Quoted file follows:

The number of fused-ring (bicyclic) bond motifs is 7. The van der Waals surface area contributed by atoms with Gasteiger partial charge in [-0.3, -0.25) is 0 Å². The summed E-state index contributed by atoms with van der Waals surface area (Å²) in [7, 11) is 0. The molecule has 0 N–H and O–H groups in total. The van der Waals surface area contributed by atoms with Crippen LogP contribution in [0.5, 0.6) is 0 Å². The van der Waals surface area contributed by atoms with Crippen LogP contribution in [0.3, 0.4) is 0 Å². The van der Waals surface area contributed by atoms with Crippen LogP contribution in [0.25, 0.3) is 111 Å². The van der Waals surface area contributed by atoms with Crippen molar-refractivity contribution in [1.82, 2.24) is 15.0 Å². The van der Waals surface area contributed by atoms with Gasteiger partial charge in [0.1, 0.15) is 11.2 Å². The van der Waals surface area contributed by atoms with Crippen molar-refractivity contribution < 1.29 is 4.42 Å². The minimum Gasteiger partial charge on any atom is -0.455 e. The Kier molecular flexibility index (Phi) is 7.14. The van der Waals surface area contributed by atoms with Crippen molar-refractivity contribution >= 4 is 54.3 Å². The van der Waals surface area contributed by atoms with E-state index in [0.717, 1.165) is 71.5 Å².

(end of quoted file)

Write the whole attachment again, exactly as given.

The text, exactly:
The number of fused-ring (bicyclic) bond motifs is 7. The van der Waals surface area contributed by atoms with Gasteiger partial charge in [-0.3, -0.25) is 0 Å². The summed E-state index contributed by atoms with van der Waals surface area (Å²) in [7, 11) is 0. The molecule has 0 N–H and O–H groups in total. The van der Waals surface area contributed by atoms with Crippen LogP contribution in [0.5, 0.6) is 0 Å². The van der Waals surface area contributed by atoms with Crippen LogP contribution in [0.3, 0.4) is 0 Å². The van der Waals surface area contributed by atoms with Crippen LogP contribution in [0.25, 0.3) is 111 Å². The van der Waals surface area contributed by atoms with Crippen molar-refractivity contribution in [1.82, 2.24) is 15.0 Å². The van der Waals surface area contributed by atoms with Gasteiger partial charge in [0.1, 0.15) is 11.2 Å². The van der Waals surface area contributed by atoms with Crippen molar-refractivity contribution < 1.29 is 4.42 Å². The minimum Gasteiger partial charge on any atom is -0.455 e. The Kier molecular flexibility index (Phi) is 7.14. The van der Waals surface area contributed by atoms with Crippen molar-refractivity contribution >= 4 is 54.3 Å². The van der Waals surface area contributed by atoms with E-state index in [0.717, 1.165) is 71.5 Å².